David Holz, the co-founder and CTO of Leap Motion (an exciting company that’s astounding us and thereby earning its keep), spoke at Vision Summit 2016 in early February. Video of his lecture found its way onto the internet on Monday. Not only is it an impressive lecture, but Holz shared some never-before-seen demos of some Leap Motion projects.
Those projects include virtual, wearable interfaces that incorporate and enhance your familiar device’s capabilities and apps into virtual reality. “This’ll be another thing that no one’s seen, and that not will be available … yet,” Holz said.
Holz envisions three levels of interfaces: one immediate level, on your hand or your arm, that you can summon at will; another level that’s “more of a launcher-type” that allows you to do more complex tasks; and a third level that’s “more of, like, an environment” or a virtual home office in which you could achieve even more complex tasks.
Check it out (jump to 42:55, the good stuff is always at the end):
But the entire lecture (if, for some reason, you have 45 minutes to spare and want to really geek out on the future and VR) is worth watching. Holz discusses the future of VR and AR — “the progress is going to be more limited by humans than by technology,” he says — and what he thinks it’ll mean to us as human beings.
Future of Virtual and Augmented Reality Headsets
- AR headsets will soon be like Google Glass, only quality and (perhaps) more stylish.
- “There’s no reason [in the future] for screens to be opaque. The only reason screens are opaque is that no one wants to pay for a transparent phone.”
- In the 2017-2022 range, these headsets will be able to provide selective transparency, even selective down to individual pixels.
- In fact, both selective transparency and selective focus already exist at prototype levels, “but I can’t name names,” Holz says.
- Beyond that, we’ll see retinal projection, “which means I’m just going to, like, shoot a laser beam directly into your eyeball and, like, draw an image there…” which, Holz promises, is “not as scary as it sounds.”
Children of the Future Will Be Weird
- As children become accustomed to VR and AR, as the technology improves, and as education comes up to speed, our children will understand scientific phenomena on an unprecedentedly experiential and intuitive level. Holz provides an example: When kids have smashed two galaxies together in virtual reality enough times, it’ll be almost second nature. Holz thinks that the intuition kids currently have for soccer balls colliding will give way to the same intuition for galaxies colliding.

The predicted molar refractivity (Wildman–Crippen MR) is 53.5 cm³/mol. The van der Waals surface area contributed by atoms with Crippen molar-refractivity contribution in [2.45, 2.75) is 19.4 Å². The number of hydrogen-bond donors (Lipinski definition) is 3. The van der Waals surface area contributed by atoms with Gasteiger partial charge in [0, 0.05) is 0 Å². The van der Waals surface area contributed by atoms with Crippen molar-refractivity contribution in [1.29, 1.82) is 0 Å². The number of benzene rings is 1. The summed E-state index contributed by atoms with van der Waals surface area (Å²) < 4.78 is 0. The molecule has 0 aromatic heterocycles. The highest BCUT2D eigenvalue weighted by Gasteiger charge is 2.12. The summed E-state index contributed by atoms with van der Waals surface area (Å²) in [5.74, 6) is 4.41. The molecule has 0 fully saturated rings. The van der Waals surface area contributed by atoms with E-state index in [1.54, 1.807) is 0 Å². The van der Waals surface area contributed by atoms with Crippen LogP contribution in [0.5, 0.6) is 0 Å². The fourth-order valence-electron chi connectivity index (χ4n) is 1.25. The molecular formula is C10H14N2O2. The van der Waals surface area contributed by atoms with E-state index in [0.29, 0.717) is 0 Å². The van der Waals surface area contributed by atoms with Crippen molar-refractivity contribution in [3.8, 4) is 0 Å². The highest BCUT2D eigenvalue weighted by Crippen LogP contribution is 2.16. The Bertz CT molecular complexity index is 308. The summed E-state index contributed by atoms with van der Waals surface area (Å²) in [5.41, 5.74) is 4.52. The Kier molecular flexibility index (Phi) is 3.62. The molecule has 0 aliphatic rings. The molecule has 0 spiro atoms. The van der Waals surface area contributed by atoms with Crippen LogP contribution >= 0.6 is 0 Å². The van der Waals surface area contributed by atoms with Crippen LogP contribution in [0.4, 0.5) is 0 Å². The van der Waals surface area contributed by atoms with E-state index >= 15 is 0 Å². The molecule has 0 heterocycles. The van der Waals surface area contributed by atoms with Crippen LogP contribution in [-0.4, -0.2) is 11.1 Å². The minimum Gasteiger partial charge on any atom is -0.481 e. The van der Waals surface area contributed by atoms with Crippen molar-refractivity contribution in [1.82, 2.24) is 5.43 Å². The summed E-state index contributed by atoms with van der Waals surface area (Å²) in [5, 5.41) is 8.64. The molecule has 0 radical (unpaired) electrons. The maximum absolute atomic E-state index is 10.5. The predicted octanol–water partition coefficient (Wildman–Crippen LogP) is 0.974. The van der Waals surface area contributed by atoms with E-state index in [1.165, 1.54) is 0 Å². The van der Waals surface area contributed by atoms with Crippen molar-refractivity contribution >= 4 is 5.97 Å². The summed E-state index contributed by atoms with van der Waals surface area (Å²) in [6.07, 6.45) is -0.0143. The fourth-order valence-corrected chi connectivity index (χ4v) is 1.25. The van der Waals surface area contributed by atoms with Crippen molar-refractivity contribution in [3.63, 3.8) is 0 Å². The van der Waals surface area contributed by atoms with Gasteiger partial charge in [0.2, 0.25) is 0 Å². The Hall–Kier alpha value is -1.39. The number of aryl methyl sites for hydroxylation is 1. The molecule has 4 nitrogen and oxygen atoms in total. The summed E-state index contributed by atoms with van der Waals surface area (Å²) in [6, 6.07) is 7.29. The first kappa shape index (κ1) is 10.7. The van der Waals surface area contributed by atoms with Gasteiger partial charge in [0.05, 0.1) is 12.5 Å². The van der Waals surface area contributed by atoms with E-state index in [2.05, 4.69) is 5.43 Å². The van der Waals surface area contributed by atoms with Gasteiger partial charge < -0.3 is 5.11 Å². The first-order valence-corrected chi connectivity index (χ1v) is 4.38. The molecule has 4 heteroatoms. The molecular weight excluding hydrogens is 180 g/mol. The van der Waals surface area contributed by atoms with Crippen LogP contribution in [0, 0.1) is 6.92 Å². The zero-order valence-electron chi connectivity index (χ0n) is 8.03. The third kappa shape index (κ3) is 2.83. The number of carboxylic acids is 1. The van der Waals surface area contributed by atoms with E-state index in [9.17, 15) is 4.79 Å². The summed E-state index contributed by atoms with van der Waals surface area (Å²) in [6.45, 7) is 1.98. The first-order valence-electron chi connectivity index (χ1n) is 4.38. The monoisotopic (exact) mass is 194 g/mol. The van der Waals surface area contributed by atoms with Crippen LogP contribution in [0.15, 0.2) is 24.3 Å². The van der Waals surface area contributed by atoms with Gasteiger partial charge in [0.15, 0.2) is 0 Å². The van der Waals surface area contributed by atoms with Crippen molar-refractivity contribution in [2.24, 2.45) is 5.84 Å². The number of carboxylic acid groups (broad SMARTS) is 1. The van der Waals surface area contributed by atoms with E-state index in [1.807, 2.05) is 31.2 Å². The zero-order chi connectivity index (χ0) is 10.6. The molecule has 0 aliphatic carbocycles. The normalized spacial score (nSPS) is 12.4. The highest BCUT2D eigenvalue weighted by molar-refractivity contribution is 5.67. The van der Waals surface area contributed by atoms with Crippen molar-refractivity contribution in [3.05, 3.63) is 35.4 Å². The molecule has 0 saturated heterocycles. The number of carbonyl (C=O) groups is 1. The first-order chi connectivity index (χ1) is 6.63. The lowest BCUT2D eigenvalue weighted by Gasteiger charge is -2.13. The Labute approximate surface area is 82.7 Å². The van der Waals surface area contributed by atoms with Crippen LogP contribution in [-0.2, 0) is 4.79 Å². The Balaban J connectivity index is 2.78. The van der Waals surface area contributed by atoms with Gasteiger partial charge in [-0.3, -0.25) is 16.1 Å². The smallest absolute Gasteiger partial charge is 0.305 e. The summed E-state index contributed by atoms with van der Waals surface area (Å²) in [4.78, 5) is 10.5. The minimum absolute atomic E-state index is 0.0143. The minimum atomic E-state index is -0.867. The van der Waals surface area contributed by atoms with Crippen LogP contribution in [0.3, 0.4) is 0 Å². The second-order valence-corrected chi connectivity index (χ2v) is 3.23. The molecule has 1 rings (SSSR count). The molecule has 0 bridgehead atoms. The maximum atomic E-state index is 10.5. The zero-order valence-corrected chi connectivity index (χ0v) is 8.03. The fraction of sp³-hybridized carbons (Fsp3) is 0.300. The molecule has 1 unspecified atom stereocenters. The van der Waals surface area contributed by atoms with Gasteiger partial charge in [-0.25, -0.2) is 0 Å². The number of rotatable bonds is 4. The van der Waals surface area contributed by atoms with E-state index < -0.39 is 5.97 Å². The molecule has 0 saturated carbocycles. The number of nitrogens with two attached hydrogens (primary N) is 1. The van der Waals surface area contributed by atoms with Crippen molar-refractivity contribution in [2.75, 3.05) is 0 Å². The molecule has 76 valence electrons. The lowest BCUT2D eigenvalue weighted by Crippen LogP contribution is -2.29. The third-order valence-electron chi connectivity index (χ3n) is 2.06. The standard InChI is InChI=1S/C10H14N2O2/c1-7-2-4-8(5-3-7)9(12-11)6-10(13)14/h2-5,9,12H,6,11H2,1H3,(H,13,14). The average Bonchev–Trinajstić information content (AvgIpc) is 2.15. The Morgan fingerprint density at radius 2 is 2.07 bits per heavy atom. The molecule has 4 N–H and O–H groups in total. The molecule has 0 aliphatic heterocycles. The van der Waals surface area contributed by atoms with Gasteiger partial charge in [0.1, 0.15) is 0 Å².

- “Maybe we won’t all have to deal with it — maybe I’ll be old by then — but the kids are going to get weird,” he says.
Tiny Sensors Will Make VR Outrageous
- Tracking sensors — the tech that tells the VR world where your hands and body and etc. are — will be tiny. We’re talking three-millimeter cubes. And they’ll be cheap, meaning they can be numerous, and they can be anywhere. Theoretically, this could allow you to see through walls and have virtual out-of-body-experiences, Holz says.
Developing Realistic “Reality”
- Holz identifies an early challenge of VR: World building. He says it’s less about graphic design and more about industrial design; architecture, almost. “You wanna usually make physical interfaces, not abstract interfaces — and even that step is kind of unintuitive.”
- Interfaces should be there when you want them but not there when you don’t want them.
- If you do VR just right you can almost feel virtual objects when you reach out to touch them.- Holz on feeling things, even within VR worlds: “There’s things like phased array ultrasound, which allows you to beamform ultrasonic waves, and you focus it on the person’s hand and it flicks and you can feel it, which is totally weird.”- Texture and force (e.g. pushing on a wall as it resists your pressure) may never find their ways into VR worlds.